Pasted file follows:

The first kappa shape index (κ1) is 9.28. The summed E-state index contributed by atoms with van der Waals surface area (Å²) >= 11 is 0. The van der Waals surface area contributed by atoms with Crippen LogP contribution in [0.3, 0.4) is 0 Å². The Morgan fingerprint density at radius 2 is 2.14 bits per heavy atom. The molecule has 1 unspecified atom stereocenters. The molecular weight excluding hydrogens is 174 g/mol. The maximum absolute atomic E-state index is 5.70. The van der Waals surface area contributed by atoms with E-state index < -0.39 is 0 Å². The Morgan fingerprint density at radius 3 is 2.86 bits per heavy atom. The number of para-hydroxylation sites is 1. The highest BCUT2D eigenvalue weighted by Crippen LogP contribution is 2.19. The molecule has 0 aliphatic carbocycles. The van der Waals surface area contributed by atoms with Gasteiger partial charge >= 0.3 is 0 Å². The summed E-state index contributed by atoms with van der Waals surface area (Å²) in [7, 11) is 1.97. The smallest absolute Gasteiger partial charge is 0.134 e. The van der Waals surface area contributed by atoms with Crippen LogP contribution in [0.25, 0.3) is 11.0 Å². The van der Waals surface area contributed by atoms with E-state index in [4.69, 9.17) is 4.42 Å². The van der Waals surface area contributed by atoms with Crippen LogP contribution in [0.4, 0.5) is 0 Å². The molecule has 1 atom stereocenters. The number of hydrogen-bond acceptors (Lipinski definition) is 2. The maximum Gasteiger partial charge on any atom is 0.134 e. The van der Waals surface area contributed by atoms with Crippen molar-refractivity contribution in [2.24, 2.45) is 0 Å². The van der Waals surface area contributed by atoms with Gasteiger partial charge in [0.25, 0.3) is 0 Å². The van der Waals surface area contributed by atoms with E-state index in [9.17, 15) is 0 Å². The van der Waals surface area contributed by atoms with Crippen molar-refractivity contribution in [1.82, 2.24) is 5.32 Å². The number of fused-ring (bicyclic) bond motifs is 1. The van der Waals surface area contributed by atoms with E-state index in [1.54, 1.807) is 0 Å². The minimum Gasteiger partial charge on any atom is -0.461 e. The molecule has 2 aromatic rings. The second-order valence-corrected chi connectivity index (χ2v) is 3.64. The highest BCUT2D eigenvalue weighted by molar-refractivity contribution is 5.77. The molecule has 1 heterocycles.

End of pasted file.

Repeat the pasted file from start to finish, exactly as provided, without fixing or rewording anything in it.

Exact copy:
The first kappa shape index (κ1) is 9.28. The summed E-state index contributed by atoms with van der Waals surface area (Å²) >= 11 is 0. The van der Waals surface area contributed by atoms with Crippen LogP contribution in [0.3, 0.4) is 0 Å². The Morgan fingerprint density at radius 2 is 2.14 bits per heavy atom. The molecule has 1 unspecified atom stereocenters. The molecular weight excluding hydrogens is 174 g/mol. The maximum absolute atomic E-state index is 5.70. The van der Waals surface area contributed by atoms with E-state index < -0.39 is 0 Å². The Morgan fingerprint density at radius 3 is 2.86 bits per heavy atom. The number of para-hydroxylation sites is 1. The highest BCUT2D eigenvalue weighted by Crippen LogP contribution is 2.19. The molecule has 0 aliphatic carbocycles. The van der Waals surface area contributed by atoms with Gasteiger partial charge >= 0.3 is 0 Å². The summed E-state index contributed by atoms with van der Waals surface area (Å²) in [7, 11) is 1.97. The smallest absolute Gasteiger partial charge is 0.134 e. The van der Waals surface area contributed by atoms with Crippen LogP contribution in [0.25, 0.3) is 11.0 Å². The van der Waals surface area contributed by atoms with E-state index in [4.69, 9.17) is 4.42 Å². The van der Waals surface area contributed by atoms with Crippen LogP contribution in [0.4, 0.5) is 0 Å². The molecule has 1 atom stereocenters. The number of hydrogen-bond acceptors (Lipinski definition) is 2. The maximum Gasteiger partial charge on any atom is 0.134 e. The van der Waals surface area contributed by atoms with Crippen molar-refractivity contribution in [2.24, 2.45) is 0 Å². The van der Waals surface area contributed by atoms with Gasteiger partial charge in [0.25, 0.3) is 0 Å². The van der Waals surface area contributed by atoms with E-state index in [9.17, 15) is 0 Å². The van der Waals surface area contributed by atoms with Crippen molar-refractivity contribution in [1.82, 2.24) is 5.32 Å². The number of fused-ring (bicyclic) bond motifs is 1. The van der Waals surface area contributed by atoms with E-state index in [1.54, 1.807) is 0 Å². The minimum Gasteiger partial charge on any atom is -0.461 e. The molecule has 2 aromatic rings. The second-order valence-corrected chi connectivity index (χ2v) is 3.64. The highest BCUT2D eigenvalue weighted by molar-refractivity contribution is 5.77. The molecule has 1 heterocycles.